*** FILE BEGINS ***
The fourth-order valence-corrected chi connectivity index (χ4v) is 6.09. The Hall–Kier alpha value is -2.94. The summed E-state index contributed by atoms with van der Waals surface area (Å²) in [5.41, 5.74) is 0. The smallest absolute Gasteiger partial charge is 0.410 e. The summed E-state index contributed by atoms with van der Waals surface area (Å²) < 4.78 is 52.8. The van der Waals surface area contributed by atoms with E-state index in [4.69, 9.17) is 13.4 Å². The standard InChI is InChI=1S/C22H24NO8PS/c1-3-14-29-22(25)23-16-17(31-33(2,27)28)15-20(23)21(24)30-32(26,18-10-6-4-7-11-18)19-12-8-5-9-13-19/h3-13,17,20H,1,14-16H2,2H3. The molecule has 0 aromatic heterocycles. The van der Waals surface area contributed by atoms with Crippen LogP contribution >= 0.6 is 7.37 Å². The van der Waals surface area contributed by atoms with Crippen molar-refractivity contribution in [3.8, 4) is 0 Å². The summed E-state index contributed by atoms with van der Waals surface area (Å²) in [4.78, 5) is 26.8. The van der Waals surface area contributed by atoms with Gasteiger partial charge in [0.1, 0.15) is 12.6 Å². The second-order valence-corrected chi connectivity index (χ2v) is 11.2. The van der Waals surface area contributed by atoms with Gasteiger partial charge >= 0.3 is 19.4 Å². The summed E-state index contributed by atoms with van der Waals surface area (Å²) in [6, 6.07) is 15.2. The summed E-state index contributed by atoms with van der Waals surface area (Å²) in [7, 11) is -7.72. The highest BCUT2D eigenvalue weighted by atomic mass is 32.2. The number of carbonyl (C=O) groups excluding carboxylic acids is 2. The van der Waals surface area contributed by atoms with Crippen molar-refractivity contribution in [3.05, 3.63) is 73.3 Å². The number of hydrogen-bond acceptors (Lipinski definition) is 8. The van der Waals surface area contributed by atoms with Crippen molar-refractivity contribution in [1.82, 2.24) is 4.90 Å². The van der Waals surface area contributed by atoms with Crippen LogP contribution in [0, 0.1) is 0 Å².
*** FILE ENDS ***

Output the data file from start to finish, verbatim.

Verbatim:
The fourth-order valence-corrected chi connectivity index (χ4v) is 6.09. The Hall–Kier alpha value is -2.94. The summed E-state index contributed by atoms with van der Waals surface area (Å²) in [5.41, 5.74) is 0. The smallest absolute Gasteiger partial charge is 0.410 e. The summed E-state index contributed by atoms with van der Waals surface area (Å²) < 4.78 is 52.8. The van der Waals surface area contributed by atoms with E-state index in [4.69, 9.17) is 13.4 Å². The standard InChI is InChI=1S/C22H24NO8PS/c1-3-14-29-22(25)23-16-17(31-33(2,27)28)15-20(23)21(24)30-32(26,18-10-6-4-7-11-18)19-12-8-5-9-13-19/h3-13,17,20H,1,14-16H2,2H3. The molecule has 0 aromatic heterocycles. The van der Waals surface area contributed by atoms with Crippen LogP contribution >= 0.6 is 7.37 Å². The van der Waals surface area contributed by atoms with Crippen molar-refractivity contribution in [3.8, 4) is 0 Å². The summed E-state index contributed by atoms with van der Waals surface area (Å²) in [4.78, 5) is 26.8. The van der Waals surface area contributed by atoms with Gasteiger partial charge in [0.1, 0.15) is 12.6 Å². The second-order valence-corrected chi connectivity index (χ2v) is 11.2. The van der Waals surface area contributed by atoms with Gasteiger partial charge >= 0.3 is 19.4 Å². The summed E-state index contributed by atoms with van der Waals surface area (Å²) in [6, 6.07) is 15.2. The summed E-state index contributed by atoms with van der Waals surface area (Å²) in [7, 11) is -7.72. The highest BCUT2D eigenvalue weighted by atomic mass is 32.2. The number of carbonyl (C=O) groups excluding carboxylic acids is 2. The van der Waals surface area contributed by atoms with Crippen molar-refractivity contribution in [3.05, 3.63) is 73.3 Å². The number of hydrogen-bond acceptors (Lipinski definition) is 8. The van der Waals surface area contributed by atoms with Crippen molar-refractivity contribution in [1.82, 2.24) is 4.90 Å². The van der Waals surface area contributed by atoms with Crippen LogP contribution in [0, 0.1) is 0 Å².